I’ll let you in on a secret. There’s one security control that organizations can use that really will help with security incidents, but it’s so often overlooked. And it’s minimizing the amount of information that you have. When you look at the history of security breaches, probably the most damaging breaches that have occurred, and the ones that make news headlines are the ones that involve really sensitive personal information. Things like social security numbers and credit card numbers. When you start digging into what happened during those breaches, so many times the organization just had maintained massive amounts of information that they either never needed in the first place, or the need that they had for it had passed and it was just kept either by accident or just because somebody never bothered to go and clean it up.
So one of the most important things an organization can do is go through and search all their systems and databases and other information repositories and seek out the really sensitive information. There are tools that can go and search for social security numbers and search for credit card numbers based on pattern matching and other algorithms that can really reduce the number of false positives and zero in on those sensitive pieces of information. If you go out and remove as much of that as you possibly can you’re really going to limit the amount of damage that occurs during a breach.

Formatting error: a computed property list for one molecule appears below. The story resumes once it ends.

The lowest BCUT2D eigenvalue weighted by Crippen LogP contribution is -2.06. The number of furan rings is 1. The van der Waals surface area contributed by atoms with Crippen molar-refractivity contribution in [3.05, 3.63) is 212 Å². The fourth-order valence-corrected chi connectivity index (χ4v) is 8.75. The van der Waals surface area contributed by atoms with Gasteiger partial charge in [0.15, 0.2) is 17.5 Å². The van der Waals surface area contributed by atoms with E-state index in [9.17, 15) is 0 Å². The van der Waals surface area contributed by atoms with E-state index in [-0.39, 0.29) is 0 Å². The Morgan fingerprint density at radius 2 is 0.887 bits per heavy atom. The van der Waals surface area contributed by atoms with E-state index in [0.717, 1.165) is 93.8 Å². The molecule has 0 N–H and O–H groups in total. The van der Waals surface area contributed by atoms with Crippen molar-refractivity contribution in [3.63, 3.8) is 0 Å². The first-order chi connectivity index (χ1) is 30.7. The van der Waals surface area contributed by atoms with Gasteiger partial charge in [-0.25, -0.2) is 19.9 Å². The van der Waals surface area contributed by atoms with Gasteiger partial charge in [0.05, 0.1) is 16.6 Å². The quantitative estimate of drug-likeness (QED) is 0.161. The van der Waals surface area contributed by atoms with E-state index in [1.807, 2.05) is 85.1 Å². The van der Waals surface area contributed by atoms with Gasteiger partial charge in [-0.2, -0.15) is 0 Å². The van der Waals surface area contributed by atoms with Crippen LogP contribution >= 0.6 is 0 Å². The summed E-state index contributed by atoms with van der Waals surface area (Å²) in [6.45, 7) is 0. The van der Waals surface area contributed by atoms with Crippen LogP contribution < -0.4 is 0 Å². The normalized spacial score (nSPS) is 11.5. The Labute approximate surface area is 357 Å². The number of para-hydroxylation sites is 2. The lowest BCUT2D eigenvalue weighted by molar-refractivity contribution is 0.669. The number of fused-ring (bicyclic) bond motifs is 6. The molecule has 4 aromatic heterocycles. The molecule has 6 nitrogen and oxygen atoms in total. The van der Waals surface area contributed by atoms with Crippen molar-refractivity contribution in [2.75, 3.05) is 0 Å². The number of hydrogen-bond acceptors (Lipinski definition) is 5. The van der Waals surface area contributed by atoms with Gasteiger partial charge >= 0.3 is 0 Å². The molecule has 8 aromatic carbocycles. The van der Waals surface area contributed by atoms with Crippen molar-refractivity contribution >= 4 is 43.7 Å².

If you can get rid of it, a breach, if a hacker manages to break into your network and there’s some sort of security incident, it might not be something that you even need to report, because there wasn’t any sensitive information stolen. If there is, that sensitive information stolen, by deleting most of it, you’ve managed to really narrow down the number of people that it affects.